This will be the first time a survey has been given to men specifically as opposed to a general survey on violence given to all genders.

In the last such survey released in 2021, which was conducted during November to December 2020, there were 1,635 male respondents.

Of those, 1.0 percent, or 17 boys or men, responded that they had been coerced into sexual activity, with abusers ranging from people they met at school to complete strangers.

Of the male victims, 12 did not seek help, stating reasons such as “I can get through this somehow by enduring,” “I thought it would be useless even if I sought help,” “I did not want to involve other people,” and “I didn’t know to whom and where to turn for advice or help.”

Support centers, some established by municipal governments, want to encourage men to seek help.

“I don’t want them (male victims) to blame themselves. No one knows what to do when (a sexual assault) happens suddenly,” said an official of the Fukuoka Victim Support Center in Fukuoka Prefecture.

Women Directors in Contemporary Japanese Cinema (The Japan Foundation, Colleen A. Laird PhD)

Registration for a free lecture on June 9th or a VOD for several days afterward.

In the mid-2000s, there was an unprecedented boom of women making commercial films in Japan, many winning awards at independent film festivals and securing screenings around the world. In this conversation, Dr. Laird will discuss the emergence of women directors in early 21st century Japanese cinema industries and introduce prominent directors who have been successful in both domestic and international markets. She will discuss the various factors that supported a new career pathway for women in film, as well as ongoing barriers that pose difficulties for continued success.

Register for this event to receive a link to view the presentation anytime between Thursday, June 9, 7:00 PM (ET) and Sunday, June 12, 7:00 PM (ET).

Why Do Lesbians Love Nana? (Anime Herald, Kris Busch)

On the intense emotional bond at the center of the eternally on-hiatus series.

Before I finally watched it, I was hesitant to get invested in a relationship between two straight girls. And I was especially hesitant if the show itself was only interested in baiting the audience or pushing tiring love triangles. But Nana centers itself on one incredibly painful and typical lesbian experience: an obsessive, devoted female friendship that ends in heartbreak.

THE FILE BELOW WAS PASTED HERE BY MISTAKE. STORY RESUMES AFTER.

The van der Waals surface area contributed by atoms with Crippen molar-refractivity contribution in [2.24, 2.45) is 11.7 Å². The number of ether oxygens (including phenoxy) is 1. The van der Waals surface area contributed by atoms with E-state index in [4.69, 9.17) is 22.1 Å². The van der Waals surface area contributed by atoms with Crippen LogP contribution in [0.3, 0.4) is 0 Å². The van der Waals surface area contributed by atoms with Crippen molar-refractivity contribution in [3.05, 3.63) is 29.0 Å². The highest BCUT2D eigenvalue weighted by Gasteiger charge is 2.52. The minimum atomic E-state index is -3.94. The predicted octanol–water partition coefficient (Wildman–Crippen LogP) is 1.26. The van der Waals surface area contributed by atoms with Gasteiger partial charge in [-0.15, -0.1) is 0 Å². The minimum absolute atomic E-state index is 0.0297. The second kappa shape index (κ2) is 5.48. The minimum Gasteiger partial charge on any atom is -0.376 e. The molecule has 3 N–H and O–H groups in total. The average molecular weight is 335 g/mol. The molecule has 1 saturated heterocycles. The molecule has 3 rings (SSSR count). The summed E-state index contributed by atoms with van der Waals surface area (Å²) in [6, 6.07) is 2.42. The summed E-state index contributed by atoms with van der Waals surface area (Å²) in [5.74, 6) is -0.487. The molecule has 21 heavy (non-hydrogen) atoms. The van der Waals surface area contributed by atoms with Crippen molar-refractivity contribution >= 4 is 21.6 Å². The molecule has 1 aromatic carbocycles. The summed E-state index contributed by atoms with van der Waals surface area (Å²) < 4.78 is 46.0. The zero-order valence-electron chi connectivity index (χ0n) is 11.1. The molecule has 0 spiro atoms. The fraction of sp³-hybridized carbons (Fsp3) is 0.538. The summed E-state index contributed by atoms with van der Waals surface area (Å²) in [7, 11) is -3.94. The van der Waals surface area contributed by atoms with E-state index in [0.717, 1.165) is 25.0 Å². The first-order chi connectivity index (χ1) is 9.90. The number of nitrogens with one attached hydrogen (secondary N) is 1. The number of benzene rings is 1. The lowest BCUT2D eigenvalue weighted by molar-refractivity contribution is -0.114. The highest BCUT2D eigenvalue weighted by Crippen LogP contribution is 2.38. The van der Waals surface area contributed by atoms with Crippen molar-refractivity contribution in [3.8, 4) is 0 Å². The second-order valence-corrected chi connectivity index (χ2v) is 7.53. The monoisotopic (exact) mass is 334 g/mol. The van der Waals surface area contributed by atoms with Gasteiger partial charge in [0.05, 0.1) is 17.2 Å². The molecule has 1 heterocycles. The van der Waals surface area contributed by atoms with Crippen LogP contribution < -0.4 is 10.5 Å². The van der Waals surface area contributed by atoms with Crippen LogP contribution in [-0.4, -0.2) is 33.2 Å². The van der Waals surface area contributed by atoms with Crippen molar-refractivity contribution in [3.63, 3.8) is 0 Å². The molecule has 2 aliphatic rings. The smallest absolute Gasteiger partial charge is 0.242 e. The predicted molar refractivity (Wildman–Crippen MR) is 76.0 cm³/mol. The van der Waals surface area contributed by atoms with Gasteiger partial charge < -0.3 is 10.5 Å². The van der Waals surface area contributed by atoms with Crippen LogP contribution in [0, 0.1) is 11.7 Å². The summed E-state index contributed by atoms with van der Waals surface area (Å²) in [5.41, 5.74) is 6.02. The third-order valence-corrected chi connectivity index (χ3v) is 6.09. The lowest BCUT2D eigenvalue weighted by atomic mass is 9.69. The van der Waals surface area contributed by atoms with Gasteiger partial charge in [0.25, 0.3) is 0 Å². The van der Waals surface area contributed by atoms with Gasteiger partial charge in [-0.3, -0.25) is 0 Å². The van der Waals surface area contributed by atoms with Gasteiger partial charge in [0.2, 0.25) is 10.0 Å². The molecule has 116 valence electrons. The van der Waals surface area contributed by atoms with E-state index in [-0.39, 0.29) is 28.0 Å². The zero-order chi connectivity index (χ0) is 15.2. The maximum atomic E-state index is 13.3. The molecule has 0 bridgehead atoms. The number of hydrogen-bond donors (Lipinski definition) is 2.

Nana is a 2006 anime based on the popular shoujo manga by Ai Yazawa, the manga-ka of Paradise Kiss. Though the manga is on indefinite hiatus, the anime had its first HD release drop in February 2022. The story follows the converging lives of Nana “Hachi” Komatsu, a co-dependent hopeless romantic, and Nana Osaki, the lead vocalist of punk rock band Black Stones. The girls meet on a train heading to Tokyo. Immediately hitting it off, the pair become inseparable and move into an apartment together.

However, the anime is much more than the misadventures of two cute, spunky twenty-year-old protagonists. What sets Nana apart is its deep introspection into both girls, their relationships with men, and their intense friendship.

TWEET: Announcement of an upcoming Kickstarter to translate the musical visual novel Haunted Obachestra.

THREAD: Regarding the unapologetic racist songwriting by None Like Joshua, a musical act announced for Anime Expo.

Beyond AniFem

Here’s to all your passionate film recs, AniFam.

Rebellion Story! Not only is it utterly gorgeous, it's also an immensely painful breakdown of one of my favorite characters, letting you stew in all her flaws and repressed agony for nearly the full runtime. I even like the ending - I think she's making a terrible mistake, but it's both in-character and not irredeemable - though admittedly I feel that way on the condition that the next movie provides a better resolution for her and Madoka.